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Publication numberUS1410483 A
Publication typeGrant
Publication dateMar 21, 1922
Filing dateOct 8, 1921
Priority dateOct 8, 1921
Publication numberUS 1410483 A, US 1410483A, US-A-1410483, US1410483 A, US1410483A
InventorsAllan E Lard
Original AssigneeMetallic Shaft Company
Export CitationBiBTeX, EndNote, RefMan
External Links: USPTO, USPTO Assignment, Espacenet
Tee
US 1410483 A
Abstract  available in
Images(1)
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Claims  available in
Description  (OCR text may contain errors)

A. E. LARD.

TEE.

APPLICATION FILED OCT-8,1921.

1,42-1 @A83, Patented Mar. 21, 1922.

gwoamfoz rnureo stares aarewr onwce ALLAN E. LARD, OF WASHINGTON, DISTRICT OF COLUMBIA, ASSIGNOR TO THE METALLIC SHAFT COMPANY. OF WILMINGTON, DELAWARE, A CORPORATION or DELAWARE.

TEE.

To all whom it may concern:

Be it known that'I, ALLAN E. LARD, a citizen of the United States, residing at 'll'ashington, in the District of Columbia, have invented certain new and useful Improvements in Tees, of which the following --is a specification.

This invention pertains to tees for use in the playing of the game of golf.

Tees of various forms and constructions have come into more or less extended use during recent years and have given more or less satisfaction. Certain objections still obtain, particularly as to the provision of tees ofdiiferent heights in a simple structure which may be readily handled and positioned.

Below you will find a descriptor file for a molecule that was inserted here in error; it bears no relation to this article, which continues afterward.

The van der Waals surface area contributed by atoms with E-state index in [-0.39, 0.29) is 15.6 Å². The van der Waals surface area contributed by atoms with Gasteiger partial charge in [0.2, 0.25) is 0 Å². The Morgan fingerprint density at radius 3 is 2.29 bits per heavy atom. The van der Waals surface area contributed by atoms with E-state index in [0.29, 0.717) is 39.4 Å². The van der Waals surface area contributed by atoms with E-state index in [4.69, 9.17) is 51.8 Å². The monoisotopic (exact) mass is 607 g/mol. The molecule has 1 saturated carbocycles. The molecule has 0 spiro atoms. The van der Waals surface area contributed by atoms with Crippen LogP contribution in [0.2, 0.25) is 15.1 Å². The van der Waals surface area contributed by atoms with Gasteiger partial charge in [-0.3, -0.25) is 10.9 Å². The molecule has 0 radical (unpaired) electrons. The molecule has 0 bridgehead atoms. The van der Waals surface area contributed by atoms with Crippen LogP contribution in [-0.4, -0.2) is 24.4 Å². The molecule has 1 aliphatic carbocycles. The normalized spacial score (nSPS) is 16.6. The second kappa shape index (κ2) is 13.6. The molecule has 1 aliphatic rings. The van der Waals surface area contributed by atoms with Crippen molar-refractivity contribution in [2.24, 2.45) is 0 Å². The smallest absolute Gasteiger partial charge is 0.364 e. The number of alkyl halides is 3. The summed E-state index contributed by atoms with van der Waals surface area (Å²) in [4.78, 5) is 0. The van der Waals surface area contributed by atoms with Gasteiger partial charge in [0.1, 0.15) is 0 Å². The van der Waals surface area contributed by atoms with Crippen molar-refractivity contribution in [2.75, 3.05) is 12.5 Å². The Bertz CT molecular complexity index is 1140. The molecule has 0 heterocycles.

The main object of the present invention is to provide a simple structure wherein a plurality of tees or ball supporting cups of different heights will be present so that either may be readily used to meet the conditions of play. Shots into the wind or over hard turf call for a low tee and shots with the wind or over soft turf call for a high tee. It is manifestly more convenient to have both the high and low tees combined in a single structure than it is to carry a separate tee for each height.

A further object of the invention is to so form or shape the cup or holder proper that the ball may be quickly and securely seated in a way that will not retard its start when the club head impactswith the ball.

Vith these and other objects in view reference willbe had to the annexed drawings wherein,-

Figure 1 is a perspective view of the tee.

Fig. 2 a similar view of the weight shown in Fig. 1.

Fig. 3 a side elevation of one end of thetee, the weight being shown in section.v

Fig. 4 a transverse section through the weight and the body or bar of the tee.

Fig. 5 a" perspective view of a modified form of weight and a section of the tee bar.-

Specification of Letters Patent.

Application filed October 8, 1921. Serial No. 506,462.

still further embodiment of the weight. and

Fig. 12 a perspective view of a modified proper may be said to comprise two cups or ball rests of different heights connected by a flexible bar 1.

Each cup comprises in the form illustrated a cylindrical body 2 and a base or outwardly extending flange 3 the base preferably being made slightly larger than the diameter of the cup so as to ensure a proper seating of the structure upon the ground.

The connecting bar which is preferably made flat and rectangular in cross section extends from the lower portion of each of the cups and above the flange 3 the parts being by preference integrally molded from a single piece of rubber preferably vulcanized; a canvass strengthening strip 1 being preferably vulcanized to the under face of the bar.